Energy chief warns power supply will be 'difficult' in Q1 2023

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The Department of Energy raised the alarm over a potential tight power supply in the early months of 2023. (FILE PHOTO)

Metro Manila (CNN Philippines, October 7) — The Department of Energy (DOE) on Friday raised the alarm over a potential tight power supply in the early months of 2023.

"The first quarter of next year would be difficult," Energy Secretary Raphael Lotilla told a Senate committee hearing. "We need every source of power to bridge that period."

Lotilla said the department is exhausting all efforts to secure resources, including speeding up the delivery of the "stranded" power supply from Bataan.

"Having that in time for the difficult months will be important," he added. "Solar plants will also be coming in towards the first quarter. [These] will require transmission lines and sub-station access, so that would help address [this]."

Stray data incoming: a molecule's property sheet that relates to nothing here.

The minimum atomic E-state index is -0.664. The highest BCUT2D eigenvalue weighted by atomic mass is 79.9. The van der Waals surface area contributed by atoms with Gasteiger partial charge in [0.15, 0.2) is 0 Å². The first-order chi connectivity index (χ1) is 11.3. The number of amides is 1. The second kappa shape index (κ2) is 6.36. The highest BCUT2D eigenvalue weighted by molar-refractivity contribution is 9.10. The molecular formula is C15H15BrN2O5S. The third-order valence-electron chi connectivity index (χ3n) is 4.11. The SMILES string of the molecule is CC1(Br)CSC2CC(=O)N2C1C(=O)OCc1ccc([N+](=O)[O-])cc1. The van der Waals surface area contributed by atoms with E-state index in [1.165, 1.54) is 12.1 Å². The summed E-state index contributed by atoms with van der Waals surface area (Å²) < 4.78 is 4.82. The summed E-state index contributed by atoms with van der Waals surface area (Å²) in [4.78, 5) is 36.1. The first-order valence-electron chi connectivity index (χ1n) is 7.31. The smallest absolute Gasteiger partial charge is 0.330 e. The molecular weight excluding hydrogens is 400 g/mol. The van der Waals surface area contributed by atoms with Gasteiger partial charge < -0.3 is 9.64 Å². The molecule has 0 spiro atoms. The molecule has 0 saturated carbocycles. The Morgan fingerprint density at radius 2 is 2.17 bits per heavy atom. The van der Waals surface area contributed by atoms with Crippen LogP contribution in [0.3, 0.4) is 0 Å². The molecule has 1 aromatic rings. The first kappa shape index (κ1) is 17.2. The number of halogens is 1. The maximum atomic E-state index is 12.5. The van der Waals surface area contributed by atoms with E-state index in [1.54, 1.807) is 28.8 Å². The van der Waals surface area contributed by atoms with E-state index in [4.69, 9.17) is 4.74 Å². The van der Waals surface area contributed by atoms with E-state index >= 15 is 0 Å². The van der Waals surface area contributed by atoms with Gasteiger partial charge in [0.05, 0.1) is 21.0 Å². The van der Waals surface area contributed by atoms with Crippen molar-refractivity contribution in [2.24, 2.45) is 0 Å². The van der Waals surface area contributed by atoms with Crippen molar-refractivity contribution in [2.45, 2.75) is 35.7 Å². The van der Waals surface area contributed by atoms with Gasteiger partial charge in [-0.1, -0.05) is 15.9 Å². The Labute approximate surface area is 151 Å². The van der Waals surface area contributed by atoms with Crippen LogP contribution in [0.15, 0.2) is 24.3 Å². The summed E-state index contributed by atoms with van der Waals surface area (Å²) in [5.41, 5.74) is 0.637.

Lotilla also expressed hope that the Mindanao-Visayas interconnection project is on track for completion to provide power in concerned areas.

The DOE admitted it could only do so much to arrest soaring electricity prices, as bulk of the country's fuel supply is imported.

"It is a global market. Therefore, what happens in one part of the world affects the price we're going to import," the energy chief pointed out.

But Lotilla said the agency is already working with other industry players to explore other ways to bring down electricity costs.

The Energy Regulatory Commission is also planning to review power supply agreements — especially in the regions most affected by outages — "to possibly reduce rates or provide some relief."

The DOE is proposing a P2.22-billion budget for 2023, up from P2.19 billion this year. It said the amount will be used to increase its personnel services, maintenance and operating expenses, and capital outlay for various projects.